In 1966 in Pulaski, Tennessee, Bocephus Haynes watched in horror as his father was brutally murdered by ten local members of the Ku Klux Klan. As an African American lawyer practicing in the birthplace of the Klan years later, Bo has spent his life pursuing justice in his father’s name. But when Andy Walton, the man believed to have led the lynch mob forty-five years earlier, ends up murdered in the same spot as Bo’s father, Bo becomes the prime suspect.
Retired law professor Tom McMurtrie, Bo’s former teacher and friend, is a year removed from returning to the courtroom. Now McMurtrie and his headstrong partner, Rick Drake, must defend Bo on charges of capital murder while hunting for Andy Walton’s true killer. In a courtroom clash that will put their reputations and lives at stake, can McMurtrie and Drake release Bo from a lifetime of despair? Or will justice remain hidden somewhere between black and white?
Prepare to immerse yourself in the tinderbox tension of racially divided Tennessee in Robert Bailey’s legal thriller Between Black and White, and what a thriller it is…
This is an incredibly character driven book from the accused and extremely empathetic Bocephus Haynes, to the small band of men dedicated to clearing his name. Haynes, having witnessed the death of his father at the hands of the KKK as a young child, has devoted his life to both the law, and to bringing his father’s killers to justice. What Bailey so ardently portrays within Haynes’ character is the toll this has wreaked on both his sense of self, and his relationship with those closest to him. He is a man of warring morality, with his strong belief in the due process of law, and yet the primal urge to dispense justice outside of it, having made physical threats to the now aged Andy Walton, the man he believes was instrumental in his father’s killing. Haynes rides a gamut of emotions throughout the books, bringing the reader with him, as he is essentially a good man but is he a killer too? Bailey carefully manipulates his character from the outspoken and strident avenger to a man placed firmly in the hands of his legal team whose endeavours on his behalf will ultimately decide his fate.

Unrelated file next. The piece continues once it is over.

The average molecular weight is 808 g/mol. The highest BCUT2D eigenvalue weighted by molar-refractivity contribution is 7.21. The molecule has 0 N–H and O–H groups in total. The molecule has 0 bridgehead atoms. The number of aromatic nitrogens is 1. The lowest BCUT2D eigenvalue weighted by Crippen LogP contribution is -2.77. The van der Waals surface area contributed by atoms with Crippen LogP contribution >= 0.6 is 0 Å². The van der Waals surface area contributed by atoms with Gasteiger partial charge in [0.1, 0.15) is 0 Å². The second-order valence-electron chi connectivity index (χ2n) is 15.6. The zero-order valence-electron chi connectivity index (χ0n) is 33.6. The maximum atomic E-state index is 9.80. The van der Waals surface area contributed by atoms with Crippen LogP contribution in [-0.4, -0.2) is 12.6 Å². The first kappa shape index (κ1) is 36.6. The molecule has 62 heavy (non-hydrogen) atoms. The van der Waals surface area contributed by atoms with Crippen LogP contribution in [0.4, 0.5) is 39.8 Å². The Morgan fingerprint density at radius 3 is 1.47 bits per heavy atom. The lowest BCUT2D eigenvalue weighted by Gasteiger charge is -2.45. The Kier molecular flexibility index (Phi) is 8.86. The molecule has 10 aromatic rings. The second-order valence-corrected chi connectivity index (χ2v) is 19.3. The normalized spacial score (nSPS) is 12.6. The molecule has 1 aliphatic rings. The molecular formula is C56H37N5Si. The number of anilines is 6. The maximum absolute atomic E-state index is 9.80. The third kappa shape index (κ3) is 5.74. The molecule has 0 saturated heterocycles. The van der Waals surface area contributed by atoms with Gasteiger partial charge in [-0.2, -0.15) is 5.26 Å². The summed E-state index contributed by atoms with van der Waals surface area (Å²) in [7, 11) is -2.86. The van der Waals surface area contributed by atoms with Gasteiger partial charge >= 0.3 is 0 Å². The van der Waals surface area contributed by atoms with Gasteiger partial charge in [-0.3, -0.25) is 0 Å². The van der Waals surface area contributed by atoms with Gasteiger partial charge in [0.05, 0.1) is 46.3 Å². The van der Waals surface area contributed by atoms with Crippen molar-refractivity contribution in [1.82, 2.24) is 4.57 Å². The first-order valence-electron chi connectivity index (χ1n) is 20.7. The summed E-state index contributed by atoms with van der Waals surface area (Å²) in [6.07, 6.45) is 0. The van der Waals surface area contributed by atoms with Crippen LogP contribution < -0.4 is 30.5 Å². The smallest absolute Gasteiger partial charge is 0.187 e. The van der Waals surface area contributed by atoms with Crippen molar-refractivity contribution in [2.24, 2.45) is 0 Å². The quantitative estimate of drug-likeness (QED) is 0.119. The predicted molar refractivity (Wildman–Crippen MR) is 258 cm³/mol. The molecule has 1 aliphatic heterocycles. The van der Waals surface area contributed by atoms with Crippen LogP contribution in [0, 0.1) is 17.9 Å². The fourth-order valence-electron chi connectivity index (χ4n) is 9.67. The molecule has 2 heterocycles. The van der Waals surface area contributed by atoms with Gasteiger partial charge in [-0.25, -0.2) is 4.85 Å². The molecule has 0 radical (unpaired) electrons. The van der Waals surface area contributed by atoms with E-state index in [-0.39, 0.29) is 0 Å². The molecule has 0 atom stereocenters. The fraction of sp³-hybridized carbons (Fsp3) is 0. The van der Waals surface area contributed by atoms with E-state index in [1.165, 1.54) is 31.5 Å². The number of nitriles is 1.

His retired law professor Tom McMurtrie, young lawyer Rick Drake, and ex-divorce lawyer, now drunkard, Ray Pickalew, make up the merry band fighting to clear Haynes’ name, going into battle against ballsy local prosecutor Helen Lewis. All four of these characters are incredibly well-drawn, and Haynes’ team in particular are put through a real emotional and physical wringer as the plot progresses. The ties that bind in terms of personal loyalty to Haynes are stretched and tightened by Bailey’s assured depiction of McMurtrie and Pickalew in particular, when surprising revelations come to the surface as the courtroom action comes to the forefront. The characterisation, and the interplay between these protagonists, hold the plot and pace extremely well throughout, and Bailey lines up a similar crew of dastardly and not-so dastardly surrounding cast perfectly placed to thwart or aid the defence of Haynes.
The setting of Pulaski, Tennessee adds another layer to the plot, being the birthplace of the Ku Klux Klan, and a town steeped in racial tension, with a chequered and violent history. Bailey takes some interesting diversions along the way with his depiction of the town and its history that bolster the atmosphere of the book, but never to the detriment of the pace of the story. The courtroom itself instantly brought to mind shades of To Kill A Mockingbird, with its segregated layout, and the references to the social and legal history of Pulaski itself. Bailey’s measured use of his chosen location lifts and enhances his already assured plot further, and I found these interludes of potted history very interesting indeed, as we bear witness to not only the current events but those of forty five years previously. He also depicts very well the strata of power and influence within this community, again linked so closely to the history of the town, and the seemingly unassailable challenge that Haynes’ legal team are confronted with to bring those with local stature to justice.
I will confess that legal thrillers as a rule are not really a favourite genre of mine, but I do have a keen interest in the chequered racial history of the United States, so was drawn to Between Black and White for that reason. With Bailey’s own background as a lawyer adding a real authenticity to the plot, and his exemplary characterisation, the control of tension, and pitch perfect use of historical fact throughout, I thoroughly enjoyed this one. Highly recommended.
(With thanks to Thomas and Mercer for the ARC)